Cushioning the impact (slightly)

Mixed response from sector as 20 per cent figure for first REF is announced. Paul Jump reports

三月 3, 2011

The small reduction in the weighting that impact will carry in the first research excellence framework has been met by a mixed response from the academy.

The Higher Education Funding Council for England announced this week that a measure of the impact of research on the wider world will count for 20 per cent in the 2014 REF, not the 25 per cent initially envisaged. Output will count for 65 per cent and research environment for 15 per cent.

David Sweeney, director of research, innovation and skills at Hefce, said he still believed that 25 per cent was right "in principle" and envisaged it being adopted in subsequent REF exercises.

But he added that the reduced figure for the inaugural REF recognised the "developmental" nature of impact assessment while still being high enough to justify the effort that departments would need to put into their submissions. He said that it was "difficult to see" how the 15 per cent weighting previously called for by Million+ and the Russell Group would have done that.

Pam Tatlow, chief executive of Million+, which represents new universities, said she was happy with the 20 per cent weighting following last year's pilot impact assessment exercise, which had "demonstrated the formula that is being adopted is workable".

But Wendy Piatt, director general of the Russell Group of larger research-intensive universities, believes the figure should be "considerably lower". She said: "Giving such a high weighting to a new and untested assessment adds a further element of uncertainty and risk to a sector already subject to a period of considerable change and instability."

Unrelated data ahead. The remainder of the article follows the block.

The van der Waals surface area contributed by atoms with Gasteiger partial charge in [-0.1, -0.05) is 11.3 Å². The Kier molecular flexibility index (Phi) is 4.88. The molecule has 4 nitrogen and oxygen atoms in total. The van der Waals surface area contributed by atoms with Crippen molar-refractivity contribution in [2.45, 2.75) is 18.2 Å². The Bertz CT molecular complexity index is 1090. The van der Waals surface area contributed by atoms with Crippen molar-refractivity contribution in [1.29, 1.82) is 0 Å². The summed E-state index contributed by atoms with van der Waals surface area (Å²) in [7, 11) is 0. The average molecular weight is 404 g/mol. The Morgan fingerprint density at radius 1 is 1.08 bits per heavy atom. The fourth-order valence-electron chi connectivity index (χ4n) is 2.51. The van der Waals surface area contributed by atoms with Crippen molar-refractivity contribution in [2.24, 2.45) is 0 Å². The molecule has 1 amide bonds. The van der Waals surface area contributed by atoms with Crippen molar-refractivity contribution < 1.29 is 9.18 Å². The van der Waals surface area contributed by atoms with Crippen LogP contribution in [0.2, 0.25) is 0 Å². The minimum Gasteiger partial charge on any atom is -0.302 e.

David Price, vice-provost for research at University College London, said he could "live with" 20 per cent, but regretted that environment was not equally weighted.

Meanwhile, the University and College Union accused David Willetts, the universities and science minister, of breaking a promise to listen to the concerns of the 18,000 academics who signed a petition in 2009 against the impact measure.

When he came into office, Mr Willetts delayed the REF by a year to consider these concerns.

"The funding councils will now roll out essentially the same untested proposals that were decisively rejected last year," said Sally Hunt, UCU general secretary.

Rachel Winzer, director of research at the 1994 Group of smaller research-intensive universities, said 20 per cent was a "sensible option" while also calling on Hefce to clarify the impact weighting in its funding formula.

But Philip Moriarty, professor of physics at the University of Nottingham, said he did not care whether the weighting was 15 or 20 per cent because the concept of attempting to assess research impact was "fundamentally flawed".

"Like many scientists, I don't do research to engage with users: I do research to address particular questions," he said.



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